DAMASCUS, Syria—The members of Lebanon's national soccer team are Sunni Muslim and Shiite Muslim and Christian, from the north and the south, devout and secular. They bicker like brothers and posture like all professional athletes, but get them talking about air raids over their homeland, and their voices strike the same heartbroken chord.
The 23 players with "Lebanon" emblazoned across the backs of their red track suits took an evening flight from Cairo, Egypt, to Damascus on Tuesday, the first leg of a perilous journey home from a training program cut short by war.
"I'm so scared about what I'll see," whispered Lary Mehanna, 22, a Christian. "The night it started, we didn't move from the TV. Every player wanted to get home as soon as possible, but we had to find a safe way."
The flight takes two hours, and most players spent every second brooding over what they would find in their ancient cities. Their long legs fidgeted constantly; their fingers drummed knees. The suspense was palpable.
From Syria, they plan to drive into Lebanon via roads that have been under attack all week by Israeli warplanes.
"Lebanon is going to the fire," lamented Ahmed el Choum, 23, who comes from Baalbek, a hard-hit area in eastern Lebanon's Bekaa Valley.
Some members of the team have called their families in a panic, only to find them happily swimming in northern villages, safe from the bombardment of the south. Others hadn't heard from their relatives in four days, and their young faces have grown haggard and pained from the worry.
Egyptian passengers greeted them as heroes, giving high-fives and muttering "God bless the resistance" as they made their way through the narrow aisles of the plane.
Children wanted their photos taken with the team. The players smiled obligingly and posed.
Ramiz Dyoub, 22, a gray-eyed Shiite Muslim from Tripoli, Lebanon's second-largest city, voiced anger at Arab governments that have chastised the Lebanese guerrilla group Hezbollah for launching the cross-border raid that touched off the fighting with Israel.
"The Arab countries are saying nothing except, `It's not our problem,'" he said. "America, Israel and Britain already are against the Arabs, so what future do we see? Nothing. We'll stay like this: a deal, then war, a deal, then war, forever."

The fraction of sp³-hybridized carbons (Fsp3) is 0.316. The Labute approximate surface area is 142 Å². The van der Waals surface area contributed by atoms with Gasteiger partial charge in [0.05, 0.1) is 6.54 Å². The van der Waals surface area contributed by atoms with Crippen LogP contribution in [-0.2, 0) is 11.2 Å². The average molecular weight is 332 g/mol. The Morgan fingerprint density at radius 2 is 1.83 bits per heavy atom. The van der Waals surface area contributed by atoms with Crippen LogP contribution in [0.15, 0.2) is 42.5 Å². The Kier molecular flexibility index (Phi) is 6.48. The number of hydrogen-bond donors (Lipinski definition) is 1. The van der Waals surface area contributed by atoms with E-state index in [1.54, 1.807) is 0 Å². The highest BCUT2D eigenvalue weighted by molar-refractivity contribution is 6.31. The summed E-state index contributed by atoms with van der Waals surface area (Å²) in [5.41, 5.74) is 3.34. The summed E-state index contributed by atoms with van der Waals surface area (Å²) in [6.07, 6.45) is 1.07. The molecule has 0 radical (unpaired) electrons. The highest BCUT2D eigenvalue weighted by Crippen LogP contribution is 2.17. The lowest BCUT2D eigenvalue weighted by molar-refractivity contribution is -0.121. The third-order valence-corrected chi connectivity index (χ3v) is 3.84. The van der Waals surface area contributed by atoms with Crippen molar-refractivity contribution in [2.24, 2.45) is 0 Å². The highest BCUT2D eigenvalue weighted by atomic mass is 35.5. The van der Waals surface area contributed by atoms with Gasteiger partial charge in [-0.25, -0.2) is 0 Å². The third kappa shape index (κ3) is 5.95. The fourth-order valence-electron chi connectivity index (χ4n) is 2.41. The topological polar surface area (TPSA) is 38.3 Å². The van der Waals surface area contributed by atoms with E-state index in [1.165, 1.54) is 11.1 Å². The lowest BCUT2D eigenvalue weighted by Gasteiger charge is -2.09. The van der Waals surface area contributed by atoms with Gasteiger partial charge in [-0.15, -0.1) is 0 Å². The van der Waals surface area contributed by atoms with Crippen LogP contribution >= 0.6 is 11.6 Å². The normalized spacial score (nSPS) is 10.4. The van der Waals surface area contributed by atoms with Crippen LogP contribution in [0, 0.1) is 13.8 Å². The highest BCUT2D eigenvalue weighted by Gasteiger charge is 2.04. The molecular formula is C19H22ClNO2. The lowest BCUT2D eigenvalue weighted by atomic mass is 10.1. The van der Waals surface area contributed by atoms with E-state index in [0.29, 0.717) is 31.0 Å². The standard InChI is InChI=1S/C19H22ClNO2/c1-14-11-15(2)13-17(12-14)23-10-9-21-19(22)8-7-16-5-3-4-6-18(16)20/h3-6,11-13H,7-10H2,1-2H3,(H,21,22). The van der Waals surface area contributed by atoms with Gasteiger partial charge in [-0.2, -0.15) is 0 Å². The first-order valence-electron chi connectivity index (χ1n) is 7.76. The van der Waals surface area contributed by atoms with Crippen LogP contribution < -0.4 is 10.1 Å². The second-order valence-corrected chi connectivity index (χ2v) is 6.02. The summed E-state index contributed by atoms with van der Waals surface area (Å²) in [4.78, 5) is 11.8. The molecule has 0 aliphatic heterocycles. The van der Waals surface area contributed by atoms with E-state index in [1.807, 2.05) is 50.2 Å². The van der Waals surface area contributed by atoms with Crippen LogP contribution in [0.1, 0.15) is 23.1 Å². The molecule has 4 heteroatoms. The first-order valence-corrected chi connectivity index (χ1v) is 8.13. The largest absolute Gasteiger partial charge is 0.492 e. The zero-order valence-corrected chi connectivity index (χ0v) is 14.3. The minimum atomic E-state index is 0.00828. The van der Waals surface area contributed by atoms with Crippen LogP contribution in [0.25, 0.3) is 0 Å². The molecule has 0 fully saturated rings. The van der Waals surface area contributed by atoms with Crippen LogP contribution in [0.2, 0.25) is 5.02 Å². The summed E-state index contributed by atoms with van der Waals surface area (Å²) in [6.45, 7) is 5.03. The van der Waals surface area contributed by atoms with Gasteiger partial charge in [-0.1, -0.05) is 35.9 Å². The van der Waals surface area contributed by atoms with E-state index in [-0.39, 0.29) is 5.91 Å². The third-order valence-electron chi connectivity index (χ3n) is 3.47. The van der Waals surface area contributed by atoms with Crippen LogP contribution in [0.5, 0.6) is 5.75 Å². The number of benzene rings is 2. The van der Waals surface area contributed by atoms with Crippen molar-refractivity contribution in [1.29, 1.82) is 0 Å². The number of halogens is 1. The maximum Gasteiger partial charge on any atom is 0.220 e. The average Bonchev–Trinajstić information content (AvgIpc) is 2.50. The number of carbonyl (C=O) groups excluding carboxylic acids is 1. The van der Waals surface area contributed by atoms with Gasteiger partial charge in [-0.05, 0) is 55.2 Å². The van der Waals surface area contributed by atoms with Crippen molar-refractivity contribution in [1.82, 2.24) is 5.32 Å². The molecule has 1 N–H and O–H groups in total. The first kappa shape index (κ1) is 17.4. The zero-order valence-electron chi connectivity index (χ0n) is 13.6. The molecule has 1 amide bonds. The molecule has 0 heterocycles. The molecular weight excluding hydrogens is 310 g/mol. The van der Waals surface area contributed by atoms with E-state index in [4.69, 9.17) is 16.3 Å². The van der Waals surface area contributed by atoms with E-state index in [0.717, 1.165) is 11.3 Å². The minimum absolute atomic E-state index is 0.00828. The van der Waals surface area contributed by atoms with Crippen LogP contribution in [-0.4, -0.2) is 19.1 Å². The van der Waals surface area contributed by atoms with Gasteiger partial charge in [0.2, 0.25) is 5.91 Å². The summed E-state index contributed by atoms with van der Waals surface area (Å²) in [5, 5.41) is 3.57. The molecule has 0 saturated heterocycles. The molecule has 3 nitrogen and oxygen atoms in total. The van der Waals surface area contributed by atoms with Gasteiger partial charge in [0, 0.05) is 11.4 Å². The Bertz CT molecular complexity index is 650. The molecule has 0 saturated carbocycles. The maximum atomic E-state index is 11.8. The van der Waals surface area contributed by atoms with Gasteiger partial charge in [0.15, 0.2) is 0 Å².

For many players, uncertainty hung like a dark cloud over their trip. Twelve days ago, Fadi Ghosson, 27, left his comfortable apartment in a seven-floor building in the heart of Beirut's southern suburb of Haret Hreik, where Israeli planes bombed Hezbollah's headquarters.
Every time the TV shows the aftermath of a strike, Ghosson leans in to see if he can recognize the rubble.
His pregnant wife, two months from her due date, has fled to Syria. They're having a boy, Ghosson said proudly, and on Tuesday he talked to her from Syria. "Maybe all I have left is all I'm wearing. But my wife and my boy are safe," he said, beaming. "Believe me, today is the first day all week that anyone has seen me smile."
When the plane touched down in Damascus, the players clapped and sang pro-Hezbollah songs. The team's head coach, Adnan Charki, fired them a warning glance, but no passengers were visibly offended.
Charki, 62, said he supports Hezbollah but doesn't believe in mixing soccer and politics. "There is no room for politics here," he said. "First, we are Lebanese, second we play soccer. That's it."
(c) 2006, McClatchy-Tribune Information Services.
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